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Common Assumptions on Machine Learning Malfunctions Could be Wrong

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Deep neural networks are one of the most fundamental aspects of artificial intelligence (AI), as they are used to process images and data through mathematical modeling. They are responsible for some of the greatest advancements in the field, but they also malfunction in various ways. These malfunctions can have either a small to non-existent impact, such as a simple misidentification, to a more dramatic and deadly one, such as a self-driving malfunction.

New research coming out of the University of Houston suggests that our common assumptions on these malfunctions may be wrong, which could help evaluate the reliability of the networks in the future.

The paper was published in Nature Machine Intelligence in November.

“Adversarial Examples”

Machine learning and other types of AI are crucial in many sectors and tasks, such as banking and cybersecurity systems. According to Cameron Buckner, an associate professor of philosophy at UH, there must be an understanding of the failures brought on by “adversarial examples.” These adversarial examples occur when a deep neural network system misjudges images and other data when it comes across information outside the training inputs that were used to develop the network.

The adversarial examples are rare since many times they are created or discovered by another machine learning network.

“Some of these adversarial events could instead be artifacts, and we need to better know what they are in order to know how reliable these networks are,” Buckner wrote.

Buckner is saying that the malfunction could be caused by the interaction between the actual patterns involved and what the network sets out to process, meaning it is not a complete mistake.

Patterns as Artifacts

“Understanding the implications of adversarial examples requires exploring a third possibility: that at least some of these patterns are artifacts,” Buckner said. “Thus, there are presently both costs in simply discarding these patterns and dangers in using them naively.”

Although it is not the case all of the time, intentional malfeasance is the highest risk regarding these adversarial events causing machine learning malfunctions.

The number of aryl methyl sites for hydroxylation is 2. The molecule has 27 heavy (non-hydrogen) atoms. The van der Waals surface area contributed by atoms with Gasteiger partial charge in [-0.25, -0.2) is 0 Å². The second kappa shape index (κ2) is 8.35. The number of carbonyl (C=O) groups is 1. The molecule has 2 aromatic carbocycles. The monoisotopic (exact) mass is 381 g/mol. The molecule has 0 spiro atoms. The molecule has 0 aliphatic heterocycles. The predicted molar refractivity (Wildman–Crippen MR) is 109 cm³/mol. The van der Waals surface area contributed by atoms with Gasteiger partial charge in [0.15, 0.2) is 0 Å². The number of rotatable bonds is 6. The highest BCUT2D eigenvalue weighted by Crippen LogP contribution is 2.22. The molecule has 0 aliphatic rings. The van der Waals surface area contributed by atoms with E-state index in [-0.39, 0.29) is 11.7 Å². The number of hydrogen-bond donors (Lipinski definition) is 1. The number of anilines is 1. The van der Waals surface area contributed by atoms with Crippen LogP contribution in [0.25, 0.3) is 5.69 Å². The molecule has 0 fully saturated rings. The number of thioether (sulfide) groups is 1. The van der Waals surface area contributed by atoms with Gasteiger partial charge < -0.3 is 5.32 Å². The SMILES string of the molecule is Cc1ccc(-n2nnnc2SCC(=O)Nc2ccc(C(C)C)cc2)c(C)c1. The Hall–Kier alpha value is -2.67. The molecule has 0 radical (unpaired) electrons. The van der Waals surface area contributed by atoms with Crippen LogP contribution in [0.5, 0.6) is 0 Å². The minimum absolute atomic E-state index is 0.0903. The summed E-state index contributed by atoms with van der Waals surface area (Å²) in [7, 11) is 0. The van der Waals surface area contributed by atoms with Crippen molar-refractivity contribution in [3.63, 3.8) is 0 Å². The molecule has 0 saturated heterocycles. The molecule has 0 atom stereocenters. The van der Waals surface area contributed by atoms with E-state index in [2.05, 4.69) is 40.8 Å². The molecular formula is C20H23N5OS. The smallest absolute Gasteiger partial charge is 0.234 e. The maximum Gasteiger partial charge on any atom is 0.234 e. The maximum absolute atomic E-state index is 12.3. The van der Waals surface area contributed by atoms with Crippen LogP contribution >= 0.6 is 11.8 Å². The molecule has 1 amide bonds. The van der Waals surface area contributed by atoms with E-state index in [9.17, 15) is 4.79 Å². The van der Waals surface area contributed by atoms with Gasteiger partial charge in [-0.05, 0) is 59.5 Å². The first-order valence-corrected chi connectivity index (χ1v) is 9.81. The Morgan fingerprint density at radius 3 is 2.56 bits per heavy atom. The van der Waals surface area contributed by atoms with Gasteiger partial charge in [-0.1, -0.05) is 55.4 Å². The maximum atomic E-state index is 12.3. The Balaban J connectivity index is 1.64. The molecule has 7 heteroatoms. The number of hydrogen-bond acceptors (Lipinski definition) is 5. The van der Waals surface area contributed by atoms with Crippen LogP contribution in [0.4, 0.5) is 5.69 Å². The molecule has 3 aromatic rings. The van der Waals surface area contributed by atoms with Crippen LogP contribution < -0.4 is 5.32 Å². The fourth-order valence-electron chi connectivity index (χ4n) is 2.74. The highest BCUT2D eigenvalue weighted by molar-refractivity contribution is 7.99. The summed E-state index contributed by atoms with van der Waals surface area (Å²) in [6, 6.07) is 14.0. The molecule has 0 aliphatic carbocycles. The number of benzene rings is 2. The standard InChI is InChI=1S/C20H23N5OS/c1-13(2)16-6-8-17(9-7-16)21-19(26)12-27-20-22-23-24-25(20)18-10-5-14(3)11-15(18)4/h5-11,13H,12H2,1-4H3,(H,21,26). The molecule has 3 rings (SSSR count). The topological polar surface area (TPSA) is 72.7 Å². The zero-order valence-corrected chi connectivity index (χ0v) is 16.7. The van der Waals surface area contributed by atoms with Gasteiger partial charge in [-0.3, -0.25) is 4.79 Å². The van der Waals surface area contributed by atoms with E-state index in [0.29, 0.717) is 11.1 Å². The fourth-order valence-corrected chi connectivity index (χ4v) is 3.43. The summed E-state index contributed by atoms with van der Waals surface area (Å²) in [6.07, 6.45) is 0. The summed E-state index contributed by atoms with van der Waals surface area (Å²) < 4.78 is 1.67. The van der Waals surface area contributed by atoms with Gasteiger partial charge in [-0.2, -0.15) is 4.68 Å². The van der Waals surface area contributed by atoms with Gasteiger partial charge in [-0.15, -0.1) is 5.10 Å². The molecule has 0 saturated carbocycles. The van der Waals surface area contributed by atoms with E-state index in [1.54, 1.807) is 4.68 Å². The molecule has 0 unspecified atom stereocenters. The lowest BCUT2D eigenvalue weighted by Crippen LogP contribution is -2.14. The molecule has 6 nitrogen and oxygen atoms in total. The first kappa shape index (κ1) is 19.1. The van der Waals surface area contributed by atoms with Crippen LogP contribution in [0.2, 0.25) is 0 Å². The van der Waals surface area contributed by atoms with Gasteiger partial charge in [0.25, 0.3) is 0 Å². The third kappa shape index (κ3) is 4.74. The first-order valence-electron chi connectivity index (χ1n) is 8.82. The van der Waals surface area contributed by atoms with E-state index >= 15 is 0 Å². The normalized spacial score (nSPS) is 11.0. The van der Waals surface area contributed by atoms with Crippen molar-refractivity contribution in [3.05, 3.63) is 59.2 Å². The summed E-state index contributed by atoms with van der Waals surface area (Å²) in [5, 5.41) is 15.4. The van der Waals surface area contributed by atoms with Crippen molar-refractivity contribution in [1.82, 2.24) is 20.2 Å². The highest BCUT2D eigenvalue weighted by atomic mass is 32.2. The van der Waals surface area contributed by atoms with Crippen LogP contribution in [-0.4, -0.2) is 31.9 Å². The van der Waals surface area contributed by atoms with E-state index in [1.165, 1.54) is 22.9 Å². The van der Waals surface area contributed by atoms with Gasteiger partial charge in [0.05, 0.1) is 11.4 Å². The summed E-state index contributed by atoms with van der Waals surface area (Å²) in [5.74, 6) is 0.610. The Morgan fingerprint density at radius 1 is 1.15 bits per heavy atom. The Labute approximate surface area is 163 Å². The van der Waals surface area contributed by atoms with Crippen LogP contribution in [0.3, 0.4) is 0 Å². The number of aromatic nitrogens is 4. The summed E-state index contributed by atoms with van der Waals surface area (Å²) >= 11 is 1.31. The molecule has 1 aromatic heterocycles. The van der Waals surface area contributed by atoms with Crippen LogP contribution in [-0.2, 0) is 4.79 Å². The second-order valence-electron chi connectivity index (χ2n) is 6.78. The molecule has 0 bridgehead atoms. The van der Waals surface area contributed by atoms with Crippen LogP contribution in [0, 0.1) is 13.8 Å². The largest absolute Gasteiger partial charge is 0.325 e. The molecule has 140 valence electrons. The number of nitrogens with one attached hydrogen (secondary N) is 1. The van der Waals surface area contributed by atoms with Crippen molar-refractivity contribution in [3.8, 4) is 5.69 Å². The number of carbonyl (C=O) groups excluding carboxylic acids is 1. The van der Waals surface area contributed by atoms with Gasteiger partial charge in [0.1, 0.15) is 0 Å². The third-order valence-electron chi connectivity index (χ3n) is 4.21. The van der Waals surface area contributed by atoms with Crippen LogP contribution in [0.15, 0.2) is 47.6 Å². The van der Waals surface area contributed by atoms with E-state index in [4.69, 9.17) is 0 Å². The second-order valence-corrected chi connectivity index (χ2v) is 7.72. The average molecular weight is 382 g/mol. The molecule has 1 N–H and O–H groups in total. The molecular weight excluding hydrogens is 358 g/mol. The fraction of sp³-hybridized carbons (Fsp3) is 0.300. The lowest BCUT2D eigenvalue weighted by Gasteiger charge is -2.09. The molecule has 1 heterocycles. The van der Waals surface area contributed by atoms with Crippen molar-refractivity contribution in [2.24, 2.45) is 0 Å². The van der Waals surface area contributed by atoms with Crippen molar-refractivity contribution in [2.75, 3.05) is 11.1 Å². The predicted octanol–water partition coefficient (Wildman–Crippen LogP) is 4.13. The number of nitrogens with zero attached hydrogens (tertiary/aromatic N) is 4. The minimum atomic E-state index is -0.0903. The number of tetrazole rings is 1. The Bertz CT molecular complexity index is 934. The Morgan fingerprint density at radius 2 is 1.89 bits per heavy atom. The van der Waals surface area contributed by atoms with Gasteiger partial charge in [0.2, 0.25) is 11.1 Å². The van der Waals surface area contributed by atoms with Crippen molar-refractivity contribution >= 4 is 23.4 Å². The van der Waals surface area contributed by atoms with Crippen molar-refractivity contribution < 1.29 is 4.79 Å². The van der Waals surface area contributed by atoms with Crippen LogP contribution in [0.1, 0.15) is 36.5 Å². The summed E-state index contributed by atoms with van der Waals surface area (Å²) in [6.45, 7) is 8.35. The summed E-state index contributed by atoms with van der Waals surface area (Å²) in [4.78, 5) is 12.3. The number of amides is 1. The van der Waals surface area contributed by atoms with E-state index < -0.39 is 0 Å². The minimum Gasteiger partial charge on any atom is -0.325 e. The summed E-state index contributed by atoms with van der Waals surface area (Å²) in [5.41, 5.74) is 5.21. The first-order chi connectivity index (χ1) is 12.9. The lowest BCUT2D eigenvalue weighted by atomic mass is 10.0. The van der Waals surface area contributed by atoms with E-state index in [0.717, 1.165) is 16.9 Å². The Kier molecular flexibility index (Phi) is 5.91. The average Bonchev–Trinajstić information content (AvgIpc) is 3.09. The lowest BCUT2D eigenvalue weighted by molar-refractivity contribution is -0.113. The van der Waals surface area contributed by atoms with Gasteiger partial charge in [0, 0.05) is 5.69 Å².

“It means malicious actors could fool systems that rely on an otherwise reliable network,” Buckner said. “That has security applications.”

This could be hackers breaching a security system based upon facial recognition technology, or mislabeled traffic signs to confuse autonomous vehicles.

Other previous research has demonstrated that some of the adversarial examples are naturally occurring, taking place when a machine learning system misinterprets data through an unanticipated interaction, which is different than through errors in the data. These naturally occurring examples are rare, and the only current way to discover them is through AI.

However, Buckner says that researchers need to rethink the ways in which they address anomalies.

These anomalies, or artifacts, are explained by Buckner through the analogy of a lens flare in a photograph, which is not caused by a defect in the camera lens but rather the interaction of light with the camera.

If one knows how to interpret the lens flair, important information such as the location of the sun can be extracted. Because of this, Buckner thinks it’s possible to extract equally valuable information from adverse events in machine learning that are caused by the artifact.

Buckner also says that all of this does not automatically mean deep learning isn’t valid.

“Some of these adversarial events could be artifacts,” he said. “We have to know what these artifacts are so we can know how reliable the networks are.”

Alex McFarland is an AI journalist and writer exploring the latest developments in artificial intelligence. He has collaborated with numerous AI startups and publications worldwide.